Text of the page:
This is a summary of the discussion held at the Meon Valley CLP call on 10th December 2020 to discuss reviewing and developing the code of conduct in line with the results of the Equalities and Human Rights Commission (EHRC) report ‘Investigation into antisemitism in the Labour Party’, October 2020.
Below in blue italics is the code the CLP devised to support respectful discussions at CLP meetings which was approved by the regional office and by members in August 2018. It should be regarded as an addition to the national Labour Party Codes of Conduct which are at the end of the Labour Party Rule Book 2020. See p.120 Appendix 9 which has several codes including one on racism and antisemitism.
“Meetings and all CLP related activities shall be conducted in a friendly and orderly manner and are governed by the Labour Party Rule Book – which members are advised to read. Formal complaints can be raised in line with the Party Rule Book, and any informal concerns can be discussed initially with a member of the committee on a confidential basis.”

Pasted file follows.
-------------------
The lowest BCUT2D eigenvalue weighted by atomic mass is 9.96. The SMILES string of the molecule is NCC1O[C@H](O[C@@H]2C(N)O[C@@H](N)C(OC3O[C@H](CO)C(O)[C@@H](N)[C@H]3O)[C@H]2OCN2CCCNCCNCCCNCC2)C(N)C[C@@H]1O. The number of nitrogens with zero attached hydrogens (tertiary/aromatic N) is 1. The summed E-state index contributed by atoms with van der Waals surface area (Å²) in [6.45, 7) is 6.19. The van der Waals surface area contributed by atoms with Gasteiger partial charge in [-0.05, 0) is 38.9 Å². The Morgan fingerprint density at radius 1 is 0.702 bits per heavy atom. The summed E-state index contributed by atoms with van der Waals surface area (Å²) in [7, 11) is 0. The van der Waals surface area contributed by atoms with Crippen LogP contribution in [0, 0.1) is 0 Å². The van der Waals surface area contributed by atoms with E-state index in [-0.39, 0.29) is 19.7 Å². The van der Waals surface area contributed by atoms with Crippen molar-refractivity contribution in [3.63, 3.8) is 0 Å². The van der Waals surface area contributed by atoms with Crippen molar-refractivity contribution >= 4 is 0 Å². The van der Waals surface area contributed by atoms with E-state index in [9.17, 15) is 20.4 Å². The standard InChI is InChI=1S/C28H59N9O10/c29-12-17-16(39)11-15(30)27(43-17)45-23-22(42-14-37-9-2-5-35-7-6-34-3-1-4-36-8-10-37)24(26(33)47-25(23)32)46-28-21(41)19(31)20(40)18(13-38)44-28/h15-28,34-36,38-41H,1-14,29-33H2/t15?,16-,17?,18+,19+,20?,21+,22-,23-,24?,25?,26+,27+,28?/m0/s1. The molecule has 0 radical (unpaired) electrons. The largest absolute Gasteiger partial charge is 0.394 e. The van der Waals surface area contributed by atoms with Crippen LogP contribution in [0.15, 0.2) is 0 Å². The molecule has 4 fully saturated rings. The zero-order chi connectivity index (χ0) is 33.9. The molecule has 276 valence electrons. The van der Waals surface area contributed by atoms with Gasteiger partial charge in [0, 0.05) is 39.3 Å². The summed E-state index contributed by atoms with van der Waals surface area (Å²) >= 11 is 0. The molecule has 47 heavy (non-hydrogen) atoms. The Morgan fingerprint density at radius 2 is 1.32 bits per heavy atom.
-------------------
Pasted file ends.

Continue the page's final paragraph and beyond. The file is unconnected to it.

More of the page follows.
Attendees on 10th December:
June Kershaw, Daniel Reid, Alison Ridley, Paul Sony, Linda Lake, Sophie Negus, Daniel Dauncey, Angela Sanderson, Dennis Sanderson, Howard Sherlock, Sue Maskell, Hannah Lake, David Stuart
June gave an overview of the main points of the EHRC report. A major concern was the complaints process which the EHRC found to be particularly inadequate for dealing with antisemitism cases. This was in stark contrast to the exemplary processes that the party had developed for dealing with sexual harassment and misconduct.
Howard made the point for the urgency of the matter given the fact that Keir Starmer’s first statement in his leadership acceptance speech was to emphasize his determination to stamp out the scourge of antisemitism in the party.